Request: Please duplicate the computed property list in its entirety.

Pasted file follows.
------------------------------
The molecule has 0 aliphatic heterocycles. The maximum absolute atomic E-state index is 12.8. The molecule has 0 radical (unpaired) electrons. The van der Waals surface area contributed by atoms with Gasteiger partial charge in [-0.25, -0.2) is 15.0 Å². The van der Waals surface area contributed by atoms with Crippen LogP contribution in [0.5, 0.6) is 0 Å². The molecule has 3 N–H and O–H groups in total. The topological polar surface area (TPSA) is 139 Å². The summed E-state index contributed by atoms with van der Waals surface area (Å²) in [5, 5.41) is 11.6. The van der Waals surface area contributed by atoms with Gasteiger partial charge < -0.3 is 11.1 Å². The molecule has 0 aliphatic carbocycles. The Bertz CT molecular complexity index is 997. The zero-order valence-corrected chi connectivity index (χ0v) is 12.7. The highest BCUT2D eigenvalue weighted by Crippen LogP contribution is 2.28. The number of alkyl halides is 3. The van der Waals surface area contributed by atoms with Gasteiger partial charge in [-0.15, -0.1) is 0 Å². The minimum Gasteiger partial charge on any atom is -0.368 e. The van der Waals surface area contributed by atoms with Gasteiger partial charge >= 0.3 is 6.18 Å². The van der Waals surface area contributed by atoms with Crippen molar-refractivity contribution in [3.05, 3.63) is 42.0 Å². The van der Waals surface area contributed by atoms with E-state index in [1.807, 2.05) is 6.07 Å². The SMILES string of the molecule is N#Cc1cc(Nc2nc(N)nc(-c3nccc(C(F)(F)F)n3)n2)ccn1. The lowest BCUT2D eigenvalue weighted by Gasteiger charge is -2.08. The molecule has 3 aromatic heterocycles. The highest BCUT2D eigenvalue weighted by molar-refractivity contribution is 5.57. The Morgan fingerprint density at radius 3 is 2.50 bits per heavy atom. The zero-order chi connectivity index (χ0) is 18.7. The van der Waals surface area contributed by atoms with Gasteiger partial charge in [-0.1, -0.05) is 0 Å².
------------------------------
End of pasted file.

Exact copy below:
The molecule has 0 aliphatic heterocycles. The maximum absolute atomic E-state index is 12.8. The molecule has 0 radical (unpaired) electrons. The van der Waals surface area contributed by atoms with Gasteiger partial charge in [-0.25, -0.2) is 15.0 Å². The van der Waals surface area contributed by atoms with Crippen LogP contribution in [0.5, 0.6) is 0 Å². The molecule has 3 N–H and O–H groups in total. The topological polar surface area (TPSA) is 139 Å². The summed E-state index contributed by atoms with van der Waals surface area (Å²) in [5, 5.41) is 11.6. The van der Waals surface area contributed by atoms with Gasteiger partial charge < -0.3 is 11.1 Å². The molecule has 0 aliphatic carbocycles. The Bertz CT molecular complexity index is 997. The zero-order valence-corrected chi connectivity index (χ0v) is 12.7. The highest BCUT2D eigenvalue weighted by Crippen LogP contribution is 2.28. The number of alkyl halides is 3. The van der Waals surface area contributed by atoms with Gasteiger partial charge in [-0.15, -0.1) is 0 Å². The minimum Gasteiger partial charge on any atom is -0.368 e. The van der Waals surface area contributed by atoms with Gasteiger partial charge >= 0.3 is 6.18 Å². The van der Waals surface area contributed by atoms with Crippen molar-refractivity contribution in [3.05, 3.63) is 42.0 Å². The van der Waals surface area contributed by atoms with E-state index in [1.807, 2.05) is 6.07 Å². The SMILES string of the molecule is N#Cc1cc(Nc2nc(N)nc(-c3nccc(C(F)(F)F)n3)n2)ccn1. The lowest BCUT2D eigenvalue weighted by Gasteiger charge is -2.08. The molecule has 3 aromatic heterocycles. The highest BCUT2D eigenvalue weighted by molar-refractivity contribution is 5.57. The Morgan fingerprint density at radius 3 is 2.50 bits per heavy atom. The zero-order chi connectivity index (χ0) is 18.7. The van der Waals surface area contributed by atoms with Gasteiger partial charge in [-0.1, -0.05) is 0 Å².